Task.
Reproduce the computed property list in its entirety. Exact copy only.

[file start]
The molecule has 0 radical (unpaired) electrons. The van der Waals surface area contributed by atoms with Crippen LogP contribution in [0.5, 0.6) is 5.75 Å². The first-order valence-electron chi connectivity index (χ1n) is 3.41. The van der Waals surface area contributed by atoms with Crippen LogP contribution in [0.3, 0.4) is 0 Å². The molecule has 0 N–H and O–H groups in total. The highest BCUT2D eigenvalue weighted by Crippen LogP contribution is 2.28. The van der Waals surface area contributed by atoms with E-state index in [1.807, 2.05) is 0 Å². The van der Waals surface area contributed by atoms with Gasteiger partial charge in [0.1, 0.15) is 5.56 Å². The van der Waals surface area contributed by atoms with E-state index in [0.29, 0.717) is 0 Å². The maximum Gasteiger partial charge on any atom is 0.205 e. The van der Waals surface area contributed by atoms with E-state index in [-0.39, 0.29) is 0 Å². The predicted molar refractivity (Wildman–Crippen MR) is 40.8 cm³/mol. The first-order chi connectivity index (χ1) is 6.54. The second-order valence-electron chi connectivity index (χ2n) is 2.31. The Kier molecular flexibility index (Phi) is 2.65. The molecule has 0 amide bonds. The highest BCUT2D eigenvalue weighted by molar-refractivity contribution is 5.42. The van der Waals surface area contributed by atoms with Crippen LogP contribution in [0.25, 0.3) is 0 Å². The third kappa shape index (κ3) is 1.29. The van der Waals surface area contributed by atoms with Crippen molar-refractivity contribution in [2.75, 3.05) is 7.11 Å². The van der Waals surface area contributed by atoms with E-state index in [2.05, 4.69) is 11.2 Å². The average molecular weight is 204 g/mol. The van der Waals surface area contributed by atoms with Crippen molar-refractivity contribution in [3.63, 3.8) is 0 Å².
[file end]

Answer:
The molecule has 0 radical (unpaired) electrons. The van der Waals surface area contributed by atoms with Crippen LogP contribution in [0.5, 0.6) is 5.75 Å². The first-order valence-electron chi connectivity index (χ1n) is 3.41. The van der Waals surface area contributed by atoms with Crippen LogP contribution in [0.3, 0.4) is 0 Å². The molecule has 0 N–H and O–H groups in total. The highest BCUT2D eigenvalue weighted by Crippen LogP contribution is 2.28. The van der Waals surface area contributed by atoms with E-state index in [1.807, 2.05) is 0 Å². The van der Waals surface area contributed by atoms with Gasteiger partial charge in [0.1, 0.15) is 5.56 Å². The van der Waals surface area contributed by atoms with E-state index in [0.29, 0.717) is 0 Å². The maximum Gasteiger partial charge on any atom is 0.205 e. The van der Waals surface area contributed by atoms with E-state index in [-0.39, 0.29) is 0 Å². The predicted molar refractivity (Wildman–Crippen MR) is 40.8 cm³/mol. The first-order chi connectivity index (χ1) is 6.54. The second-order valence-electron chi connectivity index (χ2n) is 2.31. The Kier molecular flexibility index (Phi) is 2.65. The molecule has 0 amide bonds. The highest BCUT2D eigenvalue weighted by molar-refractivity contribution is 5.42. The van der Waals surface area contributed by atoms with Crippen LogP contribution in [0.25, 0.3) is 0 Å². The third kappa shape index (κ3) is 1.29. The van der Waals surface area contributed by atoms with Crippen molar-refractivity contribution in [2.75, 3.05) is 7.11 Å². The van der Waals surface area contributed by atoms with E-state index in [2.05, 4.69) is 11.2 Å². The average molecular weight is 204 g/mol. The van der Waals surface area contributed by atoms with Crippen molar-refractivity contribution in [3.63, 3.8) is 0 Å².